Hereinafter referred to as TGBP2013

Whereas I have been sorting through my embarrassingly large collection of books; and 

Whereas some of those books are being kept while considerably more books are discarded; and

Whereas I felt the need to both share the sorting/discarding, and to name this event The Great Book Purge of 2013; and

Whereas typing “The Great Book Purge of 2013” seems to be a problem when I’m posting in a rush or on a mobile device:

Now therefore know all men by these presents that the same activity may be abbreviated as TGBP2013 hereafter.  At my discretion.  (Translation: when I’m feeling lazy.)


Today’s discards are books dating to the chick lit fad of the mid 2000s.  I’ve never read Candace Bushnell, and I DNF’d the first Bridget Jones book; other big names of that period like Emily Giffin and Sophie Kinsella left me cold.  But there were a few books that I liked enough to keep.  But upon re-read, eh, not so much.

Pushing 30 by Whitney Gaskell.  I remember liking this because it managed to check the chicklit boxes while being slightly different:  set in DC rather than NYC; not-broke heroine; professionally competent heroine in a non-fashion/advertising industry; older hero.  I still like some of those elements, but felt a lot less patient with the heroine’s refusal to stand up for herself or respond in any way to criticism or adversity.

True Love (and Other Lies) by Whitney Gaskell.  I can’t remember why I liked this book; the central conflict really bothers me now.  I tried a couple other books by Gaskell after liking Pushing 30 but LibraryThing reminds me that I didn’t not particularly care for them.  Must not have since she’d fallen off my radar until TGBP2013.

If Andy Warhol Had A Girlfriend by Alison Pace.  I can’t remember what I liked about this book other than the cover art.  It seems like an okay read but I can’t really remember the plot and don’t care enough after skimming random sections to go back and do a full re-read.

Up next:  a bunch of YAs (Judy Blume, Cynthia Voight).  Possibly with a break to read non-TGBP material — American Savage by Dan Savage.


This isn’t book-related but it is related to editing and proof-reading.  I read menu boards as I walk through the neighborhood(s) nearby.  Just to see what today’s specials are.  After all, maybe I won’t want to cook after seeing what’s cooking.  And sometimes what’s written on the sidewalk menu board sends me fleeing rather than stopping for lunch or dinner.  Recent menu items that made me cringe:  “tomato bisk” as soup of the day and a “prefix dinner” menu.  Presumably the soup was a bisque and it was a prix fixe menu rather than language building block dinner menu?  Stuff like that makes my fingers itch to update the menu boards.



Filed under Book related

6 responses to “Hereinafter referred to as TGBP2013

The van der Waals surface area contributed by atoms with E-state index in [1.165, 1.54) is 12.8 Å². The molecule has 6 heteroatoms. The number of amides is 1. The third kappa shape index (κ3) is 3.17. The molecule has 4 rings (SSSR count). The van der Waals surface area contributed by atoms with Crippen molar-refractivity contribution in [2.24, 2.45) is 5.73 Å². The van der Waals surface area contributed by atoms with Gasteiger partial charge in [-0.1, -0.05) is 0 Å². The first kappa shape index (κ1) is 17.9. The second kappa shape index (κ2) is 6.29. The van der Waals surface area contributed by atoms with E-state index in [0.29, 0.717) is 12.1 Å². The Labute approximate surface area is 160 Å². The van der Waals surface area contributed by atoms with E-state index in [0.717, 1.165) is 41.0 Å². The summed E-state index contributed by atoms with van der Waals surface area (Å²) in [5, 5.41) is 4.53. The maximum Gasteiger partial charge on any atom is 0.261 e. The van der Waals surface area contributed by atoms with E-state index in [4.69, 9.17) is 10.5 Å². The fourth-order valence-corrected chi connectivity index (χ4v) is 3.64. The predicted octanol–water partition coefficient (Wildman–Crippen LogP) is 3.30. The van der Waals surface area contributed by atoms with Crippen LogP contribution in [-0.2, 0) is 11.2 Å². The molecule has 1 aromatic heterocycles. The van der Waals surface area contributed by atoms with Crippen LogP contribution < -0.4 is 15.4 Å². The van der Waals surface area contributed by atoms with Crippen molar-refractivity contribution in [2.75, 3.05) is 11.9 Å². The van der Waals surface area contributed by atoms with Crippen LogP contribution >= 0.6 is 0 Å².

1. I haven’t read a lot in the so-called chick lit category (though I love bridget jones’ voice) but in my limited experience I haven’t found that they stack up well to re-reads.

    I read three of your recommendations over the weekend. Didn’t get around to posting so I’ll wait til next week but hopefully it sparks a discussion. I also read The Winter Prince. Have you read any Elizabeth Wein? It’s been a while for me and the above was a title I never got around to.

  2. I think you might like her. Her latest books are about WWII and I haven’t read them (heard good things). Her other 4 are the Arthur/Aksum series. Arthur as in Of the Round Table and Aksum as in Ethiopia. I have now read 1-3. A Coalition of Lions is the one that is always recommended but I actually liked The Winter Prince better than 2 and 3. However, I like the Aksum setting better. So my personal recommendation would be to start with The Winter Prince (it’s the first anyway) but ymmv.

    • Thanks for the recommendation. When I looked online, there seemed to be an older series with more traditional historical covers, and a new series with covers that looked contemporary and a little Hunger Games-ish to me. Glad to know where to start.

  3. I look forward to hearing what you think. I re-read my comment above and I think it might have come off sounding like “I like the Winter Prince better because I like the Aksum setting better” but the first book is the British setting and what I was trying to say was “I liked the Winter Prince better despite not liking the setting as much.” I plan to re-read a coalition of lions after reading paladin of souls so maybe we’ll end up having a cross discussion.

    I adore the cover art for the arthur/aksum series. The WWII series is the bleh style that is being used these days for YA… not to my taste.

    • A copy of The Winter Prince is on its way to me. Although it is available for Kindle, the Kindle price was twice the used price and I couldn’t justify it. But I should have it by later this week so maybe it’ll be read by the following Monday? Or over the long holiday weekend.

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